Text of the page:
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German Shepherd Database Project


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    Pedigree of

    Brynhilda's Major


    (M)
    November 4, 1955
    AKC W728535
    Black, Tan
    Breeder: William M Kullman

    Notes: COI 4.31%

    Chief Heidegrund of Walgrove
    October 23, 1949
    AKC W172412
    Silver Grey, Light Tan


    Lord Francis of Summit
    January 29, 1948
    AKC W79042
    Black, Silver


    Deacon of Wolverhampton
    April 29, 1946
    AKC W10222
    Silver Grey


    Valda of Gretana
    January 22, 1943
    AKC A673891
    Black, Tan


    Za of Midge
    September 29, 1947
    AKC W60663
    Black, Tan


    Shadow XVII
    May 24, 1945
    AKC W32066
    Sable


    Midge of Donna II
    July 4, 1946
    AKC W49361
    Black, Brown


    Brynhilda von Austria
    June 24, 1949
    AKC W442312
    Black, Cream


    Lachen von Albertfreude
    September 16, 1947
    AKC W79953
    Black, Grey


    Ch (US) 
    Lachen von Grafmar
    CD

    April 30, 1943
    AKC A716086
    Black, Tan


    Ella Albertfreude

    Germany


    Asgard's Brynhilda
    June 24, 1946
    AKC W22948
    Black, Tan


     
    Ch (US) 
    Warrior Wolf of Freeport
    UDT

    July 19, 1942
    AKC A639840
    Wolf Grey


       
    Electra of Grafmar
    June 26, 1944
    AKC A911317
    Black, Tan


    Legend for German Shepherd Gene Study
      White Carrier
      White
      Black Carrier
      Black

    The German Shepherd Gene Study tracks the recessive "masking" white and recessive black genes forward through the generations.

    Genes come in different varieties, called alleles. Somatic cells contain two alleles for every gene, with one allele provided by each parent. Often, it is impossible to determine which two alleles of a gene are present within an dog's chromosomes based solely on the outward appearance of that dog. However, an allele that is hidden, or not expressed by, can still be passed on to that dog's offspring and expressed in a later generation.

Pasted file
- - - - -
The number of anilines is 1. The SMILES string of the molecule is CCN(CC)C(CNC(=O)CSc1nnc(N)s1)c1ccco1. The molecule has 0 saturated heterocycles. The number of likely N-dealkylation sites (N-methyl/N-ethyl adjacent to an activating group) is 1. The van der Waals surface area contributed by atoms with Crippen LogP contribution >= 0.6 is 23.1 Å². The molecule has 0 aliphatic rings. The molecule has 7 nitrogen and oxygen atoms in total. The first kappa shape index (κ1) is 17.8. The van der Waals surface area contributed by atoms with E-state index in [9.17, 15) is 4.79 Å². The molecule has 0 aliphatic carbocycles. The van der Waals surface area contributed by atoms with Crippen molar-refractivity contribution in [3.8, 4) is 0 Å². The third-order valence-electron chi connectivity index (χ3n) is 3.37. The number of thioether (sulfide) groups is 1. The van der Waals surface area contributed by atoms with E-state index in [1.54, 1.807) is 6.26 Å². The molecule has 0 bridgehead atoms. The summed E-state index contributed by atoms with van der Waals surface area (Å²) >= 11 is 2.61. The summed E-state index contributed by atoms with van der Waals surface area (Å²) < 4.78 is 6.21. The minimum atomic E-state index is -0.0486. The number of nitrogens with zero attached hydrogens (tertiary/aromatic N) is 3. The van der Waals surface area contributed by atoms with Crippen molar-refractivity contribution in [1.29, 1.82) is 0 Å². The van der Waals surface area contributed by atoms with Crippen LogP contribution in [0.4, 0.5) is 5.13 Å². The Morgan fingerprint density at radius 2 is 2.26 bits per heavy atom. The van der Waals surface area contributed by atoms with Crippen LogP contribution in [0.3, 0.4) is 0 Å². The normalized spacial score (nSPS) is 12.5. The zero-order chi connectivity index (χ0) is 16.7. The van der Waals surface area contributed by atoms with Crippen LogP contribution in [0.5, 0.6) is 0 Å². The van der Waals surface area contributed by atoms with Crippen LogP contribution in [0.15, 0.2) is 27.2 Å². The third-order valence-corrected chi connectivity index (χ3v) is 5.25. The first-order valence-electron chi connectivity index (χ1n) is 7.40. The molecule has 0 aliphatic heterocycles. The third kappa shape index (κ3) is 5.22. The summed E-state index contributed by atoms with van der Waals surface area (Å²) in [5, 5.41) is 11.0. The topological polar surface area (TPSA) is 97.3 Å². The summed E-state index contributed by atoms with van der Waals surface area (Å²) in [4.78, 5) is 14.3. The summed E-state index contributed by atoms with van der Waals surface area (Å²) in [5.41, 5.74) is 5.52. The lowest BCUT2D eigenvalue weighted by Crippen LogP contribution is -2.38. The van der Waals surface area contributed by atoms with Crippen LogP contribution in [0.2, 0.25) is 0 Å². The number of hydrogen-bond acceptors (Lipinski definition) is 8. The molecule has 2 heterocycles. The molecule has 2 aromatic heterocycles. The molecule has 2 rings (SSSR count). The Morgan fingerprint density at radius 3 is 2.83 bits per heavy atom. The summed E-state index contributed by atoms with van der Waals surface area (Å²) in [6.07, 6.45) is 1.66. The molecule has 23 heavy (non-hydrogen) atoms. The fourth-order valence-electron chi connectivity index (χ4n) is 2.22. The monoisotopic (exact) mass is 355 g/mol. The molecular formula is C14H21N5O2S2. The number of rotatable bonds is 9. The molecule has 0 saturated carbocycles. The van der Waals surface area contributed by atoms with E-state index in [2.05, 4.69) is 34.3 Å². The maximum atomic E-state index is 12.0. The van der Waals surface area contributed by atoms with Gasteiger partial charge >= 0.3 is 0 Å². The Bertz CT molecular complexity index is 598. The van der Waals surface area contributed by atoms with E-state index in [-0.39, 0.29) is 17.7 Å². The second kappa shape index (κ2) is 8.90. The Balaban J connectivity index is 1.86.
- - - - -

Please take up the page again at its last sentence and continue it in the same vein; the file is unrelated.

German Shepherds can carry one or both of the recessive white "masking" and/or the recessive black gene.

    (A masking gene masks the real color and pattern of the dog. The only way the gene can be expressed in some of the offspring is if both parents carry it. For example, when a white dog is bred to a non-white dog that does not carry the white gene, none of the offspring will express the white coat but they will be carriers of the white gene. If those offspring are bred to a white, some of their offspring will express the white coat color. White bred to white will always produce white offspring.)

    German Shepherd artwork on this site created by AHEAD Graphics. Visit their site for more talented artwork and custom designs.



    The German Shepherd Dog Database Project makes no guarantees as to the accuracy of the data published at this site. We have made every effort to verify all entries, but the German Shepherd Dog Database Project is not a registry so all data included has been submitted by dog owners or taken from registry reports and AKC Stud Books. Please contact us to report any errors or omission.

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